And if a dose ever is necessary, don’t forget to call 911! Naloxone is not a cure, but it will help keep someone alive until they can get professional medical aid. 

Here are instructions for two ways to use naloxone, according to the Mayo Clinic. 

  • Nasal spray. Lay the patient on their back and support their neck, letting their head tip back. Put the tip of the nozzle in one nostril and press the plunger firmly to administer the dose. Move the patient to their side and keep an eye on them in case more doses are necessary before emergency responders arrive. 

DO NOT test the nasal spray as there is only one single dose, and it cannot be reused. 

  • Injection. Apply the injection to the outer thigh. The injector can pierce clothing, if necessary. Like above, roll the patient on their side and watch for signs that more doses are needed. 

Naloxone cost and availability 

Brand-name Narcan is available over the counter at most major pharmacies. No prescription is necessary. It retails for around $44, though some advocates fear that could put it out of reach for some who need it.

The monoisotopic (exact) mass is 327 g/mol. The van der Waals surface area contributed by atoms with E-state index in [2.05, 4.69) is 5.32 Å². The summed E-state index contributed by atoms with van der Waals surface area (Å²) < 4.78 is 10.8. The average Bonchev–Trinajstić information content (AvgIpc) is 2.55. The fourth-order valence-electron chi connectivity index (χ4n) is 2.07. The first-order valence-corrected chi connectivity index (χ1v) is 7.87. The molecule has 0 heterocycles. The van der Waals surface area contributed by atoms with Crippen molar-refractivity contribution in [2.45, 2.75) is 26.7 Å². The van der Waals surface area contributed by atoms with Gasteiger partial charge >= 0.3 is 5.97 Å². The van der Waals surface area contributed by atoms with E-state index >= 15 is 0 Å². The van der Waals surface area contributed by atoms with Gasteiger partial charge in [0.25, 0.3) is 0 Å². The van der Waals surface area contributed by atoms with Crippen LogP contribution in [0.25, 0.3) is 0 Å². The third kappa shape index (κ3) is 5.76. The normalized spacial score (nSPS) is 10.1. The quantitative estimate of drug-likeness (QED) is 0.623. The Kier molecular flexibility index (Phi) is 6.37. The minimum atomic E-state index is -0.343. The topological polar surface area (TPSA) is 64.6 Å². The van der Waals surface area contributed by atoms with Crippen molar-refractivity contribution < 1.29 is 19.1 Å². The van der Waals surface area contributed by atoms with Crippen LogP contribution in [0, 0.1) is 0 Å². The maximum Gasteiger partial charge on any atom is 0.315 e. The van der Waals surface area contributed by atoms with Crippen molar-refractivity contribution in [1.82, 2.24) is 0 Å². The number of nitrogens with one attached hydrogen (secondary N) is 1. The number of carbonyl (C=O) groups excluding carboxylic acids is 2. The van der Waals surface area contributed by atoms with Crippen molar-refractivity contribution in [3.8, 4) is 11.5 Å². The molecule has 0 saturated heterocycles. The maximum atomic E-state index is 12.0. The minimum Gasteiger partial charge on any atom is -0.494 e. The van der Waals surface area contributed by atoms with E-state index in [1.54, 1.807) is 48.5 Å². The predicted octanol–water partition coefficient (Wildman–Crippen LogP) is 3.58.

In Pennsylvania, there is a standing order that can be brought directly to any pharmacy to help obtain naloxone. CMP can provide naloxone through the online form at 


Have questions about naloxone, opioids, addiction, or anything else related to drugs and alcohol? Come see CMP. 

  • Saturday, April 27. 9 a.m.-1 p.m. Lehighton Area School District Health, Wellness and Safety Fair at Lehighton Elementary Center. 
  • Tuesday, April 30. 6-8 p.m. Monroe County Community Night at NCCC Monroe Campus’s Pocono Hall in Tannersville. 
  • Saturday, May 4. 10 a.m.-1 p.m. Carbon County Safety Day at Mauch Chunk Lake in Jim Thorpe. 
Fight Fentanyl

Fentanyl Poisoning Stops Here.

Carbon, Monroe & Pike County © 2023. All Rights Reserved. Made in the wild by Kudu.